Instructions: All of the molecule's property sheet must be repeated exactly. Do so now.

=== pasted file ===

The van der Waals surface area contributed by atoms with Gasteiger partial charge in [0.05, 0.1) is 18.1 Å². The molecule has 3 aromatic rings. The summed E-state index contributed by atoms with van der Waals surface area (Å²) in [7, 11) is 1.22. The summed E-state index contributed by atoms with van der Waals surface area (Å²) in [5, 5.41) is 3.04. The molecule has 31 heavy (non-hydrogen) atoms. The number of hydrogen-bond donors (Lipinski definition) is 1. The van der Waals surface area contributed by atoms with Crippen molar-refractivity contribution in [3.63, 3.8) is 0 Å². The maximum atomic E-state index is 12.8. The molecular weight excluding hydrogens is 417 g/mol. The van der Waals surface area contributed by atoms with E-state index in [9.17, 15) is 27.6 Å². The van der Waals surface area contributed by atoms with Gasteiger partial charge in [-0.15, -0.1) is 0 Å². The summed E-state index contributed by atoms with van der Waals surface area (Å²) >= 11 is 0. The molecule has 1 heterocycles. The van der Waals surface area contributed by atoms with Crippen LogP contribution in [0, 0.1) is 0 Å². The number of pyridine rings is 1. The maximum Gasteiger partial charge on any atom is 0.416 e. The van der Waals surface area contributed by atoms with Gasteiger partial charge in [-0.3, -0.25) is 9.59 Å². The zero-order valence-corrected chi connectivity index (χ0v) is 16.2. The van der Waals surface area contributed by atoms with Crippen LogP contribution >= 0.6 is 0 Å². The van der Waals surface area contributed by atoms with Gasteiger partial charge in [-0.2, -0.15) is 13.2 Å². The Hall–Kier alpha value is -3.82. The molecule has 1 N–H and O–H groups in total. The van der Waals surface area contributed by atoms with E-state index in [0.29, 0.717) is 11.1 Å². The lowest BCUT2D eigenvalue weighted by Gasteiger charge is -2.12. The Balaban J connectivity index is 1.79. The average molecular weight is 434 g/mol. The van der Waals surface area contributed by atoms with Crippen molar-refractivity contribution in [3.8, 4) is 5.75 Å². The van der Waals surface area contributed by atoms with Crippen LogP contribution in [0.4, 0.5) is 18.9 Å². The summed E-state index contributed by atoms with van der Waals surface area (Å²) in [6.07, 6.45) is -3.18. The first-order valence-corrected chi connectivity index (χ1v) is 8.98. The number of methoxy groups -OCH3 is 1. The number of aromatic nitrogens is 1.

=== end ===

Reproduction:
The van der Waals surface area contributed by atoms with Gasteiger partial charge in [0.05, 0.1) is 18.1 Å². The molecule has 3 aromatic rings. The summed E-state index contributed by atoms with van der Waals surface area (Å²) in [7, 11) is 1.22. The summed E-state index contributed by atoms with van der Waals surface area (Å²) in [5, 5.41) is 3.04. The molecule has 31 heavy (non-hydrogen) atoms. The number of hydrogen-bond donors (Lipinski definition) is 1. The van der Waals surface area contributed by atoms with Crippen molar-refractivity contribution in [3.63, 3.8) is 0 Å². The maximum atomic E-state index is 12.8. The molecular weight excluding hydrogens is 417 g/mol. The van der Waals surface area contributed by atoms with E-state index in [9.17, 15) is 27.6 Å². The van der Waals surface area contributed by atoms with Gasteiger partial charge in [-0.15, -0.1) is 0 Å². The summed E-state index contributed by atoms with van der Waals surface area (Å²) >= 11 is 0. The molecule has 1 heterocycles. The van der Waals surface area contributed by atoms with Crippen LogP contribution in [0, 0.1) is 0 Å². The number of pyridine rings is 1. The maximum Gasteiger partial charge on any atom is 0.416 e. The van der Waals surface area contributed by atoms with Gasteiger partial charge in [-0.3, -0.25) is 9.59 Å². The zero-order valence-corrected chi connectivity index (χ0v) is 16.2. The van der Waals surface area contributed by atoms with Crippen LogP contribution >= 0.6 is 0 Å². The van der Waals surface area contributed by atoms with Gasteiger partial charge in [-0.2, -0.15) is 13.2 Å². The Hall–Kier alpha value is -3.82. The molecule has 1 N–H and O–H groups in total. The van der Waals surface area contributed by atoms with E-state index in [0.29, 0.717) is 11.1 Å². The lowest BCUT2D eigenvalue weighted by Gasteiger charge is -2.12. The Balaban J connectivity index is 1.79. The average molecular weight is 434 g/mol. The van der Waals surface area contributed by atoms with Crippen molar-refractivity contribution in [3.8, 4) is 5.75 Å². The van der Waals surface area contributed by atoms with Crippen LogP contribution in [0.4, 0.5) is 18.9 Å². The summed E-state index contributed by atoms with van der Waals surface area (Å²) in [6.07, 6.45) is -3.18. The first-order valence-corrected chi connectivity index (χ1v) is 8.98. The number of methoxy groups -OCH3 is 1. The number of aromatic nitrogens is 1.